Actaea pachypoda (White Baneberry)
|Also known as:||Doll's-eyes|
|Habitat:||part shade, shade; rich woods|
|Bloom season:||May - June|
|Plant height:||18 to 30 inches|
|Wetland Indicator Status:||GP: none MW: FACU NCNE: UPL|
|MN county distribution (click map to enlarge):|
|National distribution (click map to enlarge):|
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A single round to cylindrical cluster about 1½ inches in diameter and 1½ to 3 inches long at the end of a long stem that rises above the leaves. Flowers are ¼ to ½ inch across with 4 to 10 narrow white petals and a spray of many long white stamens surrounding a short, thick white style in the center. Each flower is on a stout light green to white stalk 1/3 to ½ inch long, slightly swollen on the ends.
Leaves and stems:
Leaves are 2 or 3 times compound, in groups of 3 or sometimes 5. Leaflets are up to 4 inches long, to 2 inches wide, stalked on the lower stem and typically stalkless near the flowers, usually hairless, edges sharply and coarsely toothed, sometimes cleft or lobed.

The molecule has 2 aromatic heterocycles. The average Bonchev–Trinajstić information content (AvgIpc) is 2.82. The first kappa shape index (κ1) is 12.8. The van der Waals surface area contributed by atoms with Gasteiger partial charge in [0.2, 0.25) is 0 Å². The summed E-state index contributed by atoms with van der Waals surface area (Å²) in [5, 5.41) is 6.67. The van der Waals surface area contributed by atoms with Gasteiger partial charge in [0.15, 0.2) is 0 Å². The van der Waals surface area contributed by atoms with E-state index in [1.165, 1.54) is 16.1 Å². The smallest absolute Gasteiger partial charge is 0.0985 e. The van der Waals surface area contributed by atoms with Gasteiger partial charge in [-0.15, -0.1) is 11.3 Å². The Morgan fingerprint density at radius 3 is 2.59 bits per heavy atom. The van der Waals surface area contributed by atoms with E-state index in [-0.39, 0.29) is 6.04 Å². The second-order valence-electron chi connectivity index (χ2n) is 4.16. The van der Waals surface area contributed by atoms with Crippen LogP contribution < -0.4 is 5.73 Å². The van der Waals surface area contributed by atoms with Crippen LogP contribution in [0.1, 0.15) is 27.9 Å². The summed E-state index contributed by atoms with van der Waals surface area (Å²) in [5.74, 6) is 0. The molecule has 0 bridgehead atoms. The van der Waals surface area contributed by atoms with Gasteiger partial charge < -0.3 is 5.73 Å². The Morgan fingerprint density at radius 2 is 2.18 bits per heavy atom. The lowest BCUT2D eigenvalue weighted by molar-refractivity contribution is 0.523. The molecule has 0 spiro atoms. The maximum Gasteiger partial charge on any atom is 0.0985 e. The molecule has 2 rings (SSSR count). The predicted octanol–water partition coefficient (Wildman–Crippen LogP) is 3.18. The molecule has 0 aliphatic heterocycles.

Fruit is a white berry about 1/3 inch long with the black stub of the style at the tip, and containing several seeds. The berries are rarely red. As fruit develops the cluster lengthens and flower stalks thicken more, turning pinkish, eventually turning bright red.
White Baneberry is not a rare species in Minnesota but not common, either, found primarily in rich woods along the eastern border of the state from the Arrowhead to the southeast corner of Houston County. It very closely resembles Actaea rubra (Red Baneberry) and can be hard to distinguish when not in fruit. Though both species may have red or white berries, Red Baneberry has slender green stalks on the flowers and fruit where White Baneberry has thick stalks, whitish on flowers turning red on the fruit. Red Baneberry also usually has hairy leaves where White Baneberry is usually hairless. White Baneberry was formerly known as Actaea alba.
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Photos by K. Chayka and Peter M. Dziuk taken at Interstate State Park, Chisago County.
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